so is it a thing in (american) english to use “texas” as a word for like, something that’s out of control or chaotic, or as like, “crazy”? like “that party last weekend was totally texas!”
because that is a thing people say in norwegian and i just think it’s important for americans to know that?
this is the best thing I’ve ever heard
I’ve never been prouder to be a Texan.
(isn’t brownface fun?)
I was led through the variegated paths of the interweb to Outside the Whale, Rushdie’s perfectly angry essay about sentimental (and racist) representations of the British Raj. Some highlights follow:
On David Lean’s proprietary dickishness:
Lest we begin to console ourselves that the painful experiences are coming to an end, we are reminded that David Lean’s film of A Passage to India is in the offing. I remember seeing an interview with Mr Lean in The Times, in which he explained his reasons for wishing to make a film of Forster’s novel. ‘I haven’t seen Dickie Attenborough’s Gandhi yet,’ he said, ‘but as far as I’m aware, nobody has yet succeeded in putting India on the screen.’ The Indian film industry, from Satyajit Ray to Mr N. T. Rama Rao, will no doubt feel suitably humbled by the great man’s opinion.
On preposterous casting:
True, Indian actors were allowed to play the villains…. Meanwhile, the good-guy roles were firmly commandeered by Ben Cross, Christopher Lee, Omar Sharif, and, most memorably, Amy Irving as the good princess, whose make-up person obviously believed that Indian princesses dip their eyes in black ink and get suntans on their lips.
On the hilarious result of this preposterous casting:
"The two central characters, both supposedly raised as Indians, have been lobotomized to the point of being incapable of pronouncing their own names. The man calls himself ‘A Shock’, and the woman ‘An Jooly’. Around and about them there is branding of human flesh and snakery and widow-burning by the natives. There are Pathans who cannot speak Pushto. And, to avoid offending the Christian market, we are asked to believe that the child ‘A Shock’, while being raised by Hindus and Muslims, somehow knew that neither ‘way’ was for him, and instinctively, when he wished to raise his voice in prayer, ‘prayed to the mountains’."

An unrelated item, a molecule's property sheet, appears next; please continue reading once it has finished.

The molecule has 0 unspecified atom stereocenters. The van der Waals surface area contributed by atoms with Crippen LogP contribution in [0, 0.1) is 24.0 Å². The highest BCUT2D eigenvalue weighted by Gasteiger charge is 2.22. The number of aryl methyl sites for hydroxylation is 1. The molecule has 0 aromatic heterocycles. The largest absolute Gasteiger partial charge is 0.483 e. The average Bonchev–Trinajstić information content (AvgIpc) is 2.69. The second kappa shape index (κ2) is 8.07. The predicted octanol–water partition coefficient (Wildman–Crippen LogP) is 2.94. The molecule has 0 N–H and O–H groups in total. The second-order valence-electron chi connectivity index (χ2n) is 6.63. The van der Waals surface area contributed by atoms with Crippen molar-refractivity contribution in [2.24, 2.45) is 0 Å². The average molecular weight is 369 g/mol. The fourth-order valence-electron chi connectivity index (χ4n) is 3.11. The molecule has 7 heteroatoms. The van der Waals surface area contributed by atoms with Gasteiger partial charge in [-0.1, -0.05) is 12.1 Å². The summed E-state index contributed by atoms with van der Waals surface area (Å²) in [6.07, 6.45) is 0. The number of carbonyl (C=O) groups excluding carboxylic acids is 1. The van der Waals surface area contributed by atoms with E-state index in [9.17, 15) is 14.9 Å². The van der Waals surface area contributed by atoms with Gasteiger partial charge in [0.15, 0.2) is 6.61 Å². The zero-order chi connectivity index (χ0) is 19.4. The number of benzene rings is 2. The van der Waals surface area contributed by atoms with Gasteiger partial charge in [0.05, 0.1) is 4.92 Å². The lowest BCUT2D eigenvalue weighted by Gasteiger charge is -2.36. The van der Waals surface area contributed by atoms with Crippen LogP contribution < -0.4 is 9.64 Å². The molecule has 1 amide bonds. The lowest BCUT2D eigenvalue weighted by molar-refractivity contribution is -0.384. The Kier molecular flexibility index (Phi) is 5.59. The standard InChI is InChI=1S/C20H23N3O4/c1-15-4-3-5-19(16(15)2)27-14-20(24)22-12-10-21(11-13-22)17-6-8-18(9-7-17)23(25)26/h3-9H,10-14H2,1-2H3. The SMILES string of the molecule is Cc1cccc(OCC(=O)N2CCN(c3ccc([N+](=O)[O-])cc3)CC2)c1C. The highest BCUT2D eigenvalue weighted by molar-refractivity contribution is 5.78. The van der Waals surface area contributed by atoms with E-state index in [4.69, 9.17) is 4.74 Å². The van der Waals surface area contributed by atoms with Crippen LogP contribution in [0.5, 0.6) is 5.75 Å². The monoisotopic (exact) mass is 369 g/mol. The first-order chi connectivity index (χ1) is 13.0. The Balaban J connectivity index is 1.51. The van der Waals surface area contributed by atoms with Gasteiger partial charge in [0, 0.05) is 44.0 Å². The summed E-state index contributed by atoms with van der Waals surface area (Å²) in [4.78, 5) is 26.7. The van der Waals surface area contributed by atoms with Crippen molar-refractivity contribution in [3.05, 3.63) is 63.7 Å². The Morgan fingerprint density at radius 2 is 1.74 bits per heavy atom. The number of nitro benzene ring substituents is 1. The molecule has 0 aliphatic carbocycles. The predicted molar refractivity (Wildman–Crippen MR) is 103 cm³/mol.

Go read the whole thing. There’s an excellent digression on Thatcher and Orwell.
Peculiar travel suggestions are dancing lessons from God.
It took Adolf Hitler and his Nazi cohorts 12 years to round up and murder 6 million Jews, but their Teutonic cousins, the British, managed to kill almost 4 million Indians in just over a year, with Prime Minister Winston Churchill cheering from the sidelines. Australian biochemist Dr Gideon Polya has called the Bengal Famine a “manmade holocaust” because Churchill’s policies were directly responsible for the disaster. Bengal had a bountiful harvest in 1942, but the British started diverting vast quantities of food grain from India to Britain, contributing to a massive food shortage in the areas comprising present-day West Bengal, Odisha, Bihar and Bangladesh. Author Madhusree Mukerjee tracked down some of the survivors and paints a chilling picture of the effects of hunger and deprivation. In Churchill’s Secret War, she writes: “Parents dumped their starving children into rivers and wells. Many took their lives by throwing themselves in front of trains. Starving people begged for the starchy water in which rice had been boiled. Children ate leaves and vines, yam stems and grass. People were too weak even to cremate their loved ones.”
Sarah Waheed notes: “One of the students in my modern South Asia history class a few years ago, was extremely upset that the book we were reading referred to the Bengal famine as a holocaust, calling the author ‘biased’. When I asked him to clarify and elaborate upon what he meant by ‘biased’, he exclaimed, inflamed, “There was only one holocaust!” The rest of the students were, however, more open to the idea of the 20th century being a century of multiple holocausts. The terms ‘holocaust’ and ‘genocide’, however, continue to elicit trauma envy.”
I first heard of British crimes like this in Mike Davis’ Late Victorian Holocausts which talks about how imperialism affected the Indian subcontinent’s food supply. The system which could feed everyone, even during hard times, was “centralized” to be “more efficient” by the British administration, leading to skyrocketing poverty and famine and a destroyed local ecology.
Yeah Churchill. What a hero.